Buying Shoes for Kids – A Guide to Selecting the Proper Size Children’s Shoes by Master Shoe Fitter

As a twig is bent, so grows the tree. Ever hear that phrase? In a forest you can see lots of examples of this. Well, surprise! It applies to children’s feet as well! Parents need to understand that bones in children’s feet are soft and pliable. If a shoe fits badly or is too small, a child’s foot will adapt to it creating long-term problems such as hammer toes, extremely high arches, etc. To allow bones and muscles to form correctly, feet must be free – not “cramped.”

Case #1 . . . The Groom

I encountered a 24-year-old engaged couple looking for wedding shoes. As I measured the groom’s feet, I noticed his toes were arched up. The “Vamp” (area covering the toes) on most shoes wasn’t high enough to accommodate his toes, so he couldn’t fit comfortably in any stylish shoe. It took all my skill and experience to find good-looking shoes that would accommodate his toes.

When I asked him about his arched toes, he said his parents told him they had been like that since he was a toddler. If true, his toes were probably restricted by his baby booties and first baby shoes. This is serious, since he’ll have this deformity/affliction throughout life, created by loving parents who were ignorant (just unaware) of the following information when he was a baby.

Fitting Shoes on Children Comfortably

Here are thoughts that can assist parents purchase shoes for their child without making it a painful experience.

Did you know . . .

As your baby grows there is an amazing change in their feet? There are 3 main growth stages:

Infant (0 to 2-years-old) – Soft pliable feet, bones not yet connected and arches undeveloped. Feet are wide and appear flat-footed

Children (ages 3 to 7) – Soft and flexible feet with muscles and arches beginning to be developed. Feet begin to narrow.

Juniors (8-12) – Still very pressure sensitive as the feet narrow more, but not as much as an adult.

Obviously, as feet continually change shape, it is necessary to check the fit of shoes every couple of months.

You obviously realize . . .

It’s obvious when a toddler’s pants or shirts are too small. But, you can’t see inside a child’s shoes to make certain they have a good fit. Clothes are labeled 6-12 months, 18-24 months etc. make shopping for children’s clothes relatively easy.

To get the right size shoes, however, your fingers need to act like eyes; feeling 13 different places around the shoe to be certain it fits the child comfortably. Sadly, most parents use guesswork. Although I don’t sell children’s shoes regularly, I feel very strongly that trained professionals at shoe stores not only can measure and select more accurately, but actually make it a pleasant experience for the child.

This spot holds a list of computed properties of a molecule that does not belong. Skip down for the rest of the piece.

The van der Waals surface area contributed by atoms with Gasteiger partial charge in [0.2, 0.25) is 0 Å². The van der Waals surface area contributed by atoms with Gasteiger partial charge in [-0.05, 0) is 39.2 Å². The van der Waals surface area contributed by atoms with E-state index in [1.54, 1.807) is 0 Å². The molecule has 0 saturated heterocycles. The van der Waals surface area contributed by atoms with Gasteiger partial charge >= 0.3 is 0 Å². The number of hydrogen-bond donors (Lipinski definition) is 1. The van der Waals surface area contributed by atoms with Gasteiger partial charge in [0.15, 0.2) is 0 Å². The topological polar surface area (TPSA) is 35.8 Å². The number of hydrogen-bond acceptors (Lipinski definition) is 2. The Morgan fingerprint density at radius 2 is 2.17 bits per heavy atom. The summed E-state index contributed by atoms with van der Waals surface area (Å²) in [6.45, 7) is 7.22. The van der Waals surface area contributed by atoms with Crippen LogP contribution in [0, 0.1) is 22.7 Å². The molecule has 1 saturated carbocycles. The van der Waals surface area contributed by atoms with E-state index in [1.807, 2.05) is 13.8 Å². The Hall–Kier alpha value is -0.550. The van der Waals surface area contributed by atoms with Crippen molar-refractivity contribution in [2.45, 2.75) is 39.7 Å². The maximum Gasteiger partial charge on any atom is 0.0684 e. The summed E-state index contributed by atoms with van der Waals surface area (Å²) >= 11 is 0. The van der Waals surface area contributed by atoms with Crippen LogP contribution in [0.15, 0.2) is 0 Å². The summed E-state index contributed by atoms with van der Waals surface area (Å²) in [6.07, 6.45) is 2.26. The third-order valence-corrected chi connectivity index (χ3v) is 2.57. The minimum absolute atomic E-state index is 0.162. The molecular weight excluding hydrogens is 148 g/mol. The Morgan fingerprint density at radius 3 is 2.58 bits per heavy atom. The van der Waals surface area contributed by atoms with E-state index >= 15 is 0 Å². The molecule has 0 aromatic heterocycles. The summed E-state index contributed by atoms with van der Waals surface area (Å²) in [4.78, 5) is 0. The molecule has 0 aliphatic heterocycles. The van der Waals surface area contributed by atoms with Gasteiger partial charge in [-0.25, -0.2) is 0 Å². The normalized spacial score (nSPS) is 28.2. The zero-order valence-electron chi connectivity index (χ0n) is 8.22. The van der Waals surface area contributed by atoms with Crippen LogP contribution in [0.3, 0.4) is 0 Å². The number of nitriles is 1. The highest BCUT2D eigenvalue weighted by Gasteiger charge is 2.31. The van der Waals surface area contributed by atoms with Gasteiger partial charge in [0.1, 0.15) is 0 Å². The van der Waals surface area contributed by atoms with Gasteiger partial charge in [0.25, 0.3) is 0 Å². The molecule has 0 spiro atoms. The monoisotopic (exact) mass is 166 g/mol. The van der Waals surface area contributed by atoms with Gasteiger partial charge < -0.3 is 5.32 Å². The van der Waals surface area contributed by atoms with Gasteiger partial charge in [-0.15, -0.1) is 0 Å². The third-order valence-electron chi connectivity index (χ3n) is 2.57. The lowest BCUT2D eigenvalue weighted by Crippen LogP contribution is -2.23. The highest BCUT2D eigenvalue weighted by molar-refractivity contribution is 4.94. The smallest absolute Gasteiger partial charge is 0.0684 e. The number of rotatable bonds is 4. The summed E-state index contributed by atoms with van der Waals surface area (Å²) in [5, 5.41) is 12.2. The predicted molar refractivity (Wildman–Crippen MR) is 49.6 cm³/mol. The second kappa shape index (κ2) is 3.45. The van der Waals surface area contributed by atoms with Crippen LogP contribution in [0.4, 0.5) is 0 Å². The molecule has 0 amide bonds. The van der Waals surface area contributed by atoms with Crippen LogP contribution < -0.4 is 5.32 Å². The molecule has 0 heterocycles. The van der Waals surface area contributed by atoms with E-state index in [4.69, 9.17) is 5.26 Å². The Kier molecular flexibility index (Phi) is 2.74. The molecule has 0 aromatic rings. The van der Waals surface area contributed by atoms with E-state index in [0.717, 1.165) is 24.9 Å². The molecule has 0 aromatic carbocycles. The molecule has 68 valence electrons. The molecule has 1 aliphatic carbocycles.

Common sense areas you can check on the child’s shoe . . .

Children don’t understand how shoes should feel. Frankly, most would rather not have any! Children are unable to put into words (even if they knew) their true feelings about the comfort or discomfort of shoes. Add to that, they may be also intimidated by parents that are shocked at the prices, short-tempered and are just in a hurry to get the shoes.

I’ve written a complete guide on how to check shoes for fit on this website. You Can Have Comfortable Shoes – 13 Checkpoints for a Proper Fit – However, for brevity and to avoid redundancy, they are summarized below:

1- Is the shoe long enough? There should be about 1/2” – 5/8” space between the longest toe and the end of the shoe. This is NOT room to grow, but space to allow the toes to spread out, before the shoe narrows.

2- Push down on the “vamp” (front of the shoe). It should allow room and not be tight.

3- Does the back of the shoe rub against and irritate your child’s Achilles tendon? Try to slip the heel up and down. If it moves, it could cause a blister and the child will refuse to wear the shoe. This can be eliminated with installation of a tongue pad.

4- Does the outside or inside rub against the ankle on either side?

5- Squeeze the sides of the shoe making certain the width is wide enough. While squeezing the side of the foot, make certain you can feel the little toe against the side of the shoe. If you can’t, it means it is overlapping the 4th toe. This isn’t right.

6- The metatarsal bone (the big knob at the base of the big toe) should be at the point where the sole slopes to arch.

7- An “arch support” is important. Cheap shoes generally don’t have an arch support. If it does the shoe should be very soft like an athletic shoe.) A stiff dress shoe can rub against one or more of these ankle bones, causing your child significant pain.